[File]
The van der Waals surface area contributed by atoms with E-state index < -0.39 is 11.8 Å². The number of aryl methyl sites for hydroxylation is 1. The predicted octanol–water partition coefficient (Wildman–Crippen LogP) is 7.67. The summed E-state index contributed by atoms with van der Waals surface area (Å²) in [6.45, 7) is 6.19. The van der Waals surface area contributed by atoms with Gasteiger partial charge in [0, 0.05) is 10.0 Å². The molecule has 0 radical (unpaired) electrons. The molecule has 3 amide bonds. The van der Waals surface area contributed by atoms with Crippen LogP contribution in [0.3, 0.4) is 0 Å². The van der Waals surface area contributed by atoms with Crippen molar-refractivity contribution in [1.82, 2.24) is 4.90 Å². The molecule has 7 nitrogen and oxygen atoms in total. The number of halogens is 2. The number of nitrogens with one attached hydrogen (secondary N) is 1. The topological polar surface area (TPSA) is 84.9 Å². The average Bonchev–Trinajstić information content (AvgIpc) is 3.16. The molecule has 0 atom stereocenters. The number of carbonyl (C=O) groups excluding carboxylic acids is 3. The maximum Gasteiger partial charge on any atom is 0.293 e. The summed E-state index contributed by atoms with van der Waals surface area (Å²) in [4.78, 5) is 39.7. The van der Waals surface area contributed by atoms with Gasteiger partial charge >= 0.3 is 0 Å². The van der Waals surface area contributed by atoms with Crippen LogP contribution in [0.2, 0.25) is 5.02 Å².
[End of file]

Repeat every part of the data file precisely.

The van der Waals surface area contributed by atoms with E-state index < -0.39 is 11.8 Å². The number of aryl methyl sites for hydroxylation is 1. The predicted octanol–water partition coefficient (Wildman–Crippen LogP) is 7.67. The summed E-state index contributed by atoms with van der Waals surface area (Å²) in [6.45, 7) is 6.19. The van der Waals surface area contributed by atoms with Gasteiger partial charge in [0, 0.05) is 10.0 Å². The molecule has 0 radical (unpaired) electrons. The molecule has 3 amide bonds. The van der Waals surface area contributed by atoms with Crippen LogP contribution in [0.3, 0.4) is 0 Å². The van der Waals surface area contributed by atoms with Crippen molar-refractivity contribution in [1.82, 2.24) is 4.90 Å². The molecule has 7 nitrogen and oxygen atoms in total. The number of halogens is 2. The number of nitrogens with one attached hydrogen (secondary N) is 1. The topological polar surface area (TPSA) is 84.9 Å². The average Bonchev–Trinajstić information content (AvgIpc) is 3.16. The molecule has 0 atom stereocenters. The number of carbonyl (C=O) groups excluding carboxylic acids is 3. The maximum Gasteiger partial charge on any atom is 0.293 e. The summed E-state index contributed by atoms with van der Waals surface area (Å²) in [4.78, 5) is 39.7. The van der Waals surface area contributed by atoms with Gasteiger partial charge >= 0.3 is 0 Å². The van der Waals surface area contributed by atoms with Crippen LogP contribution in [0.2, 0.25) is 5.02 Å².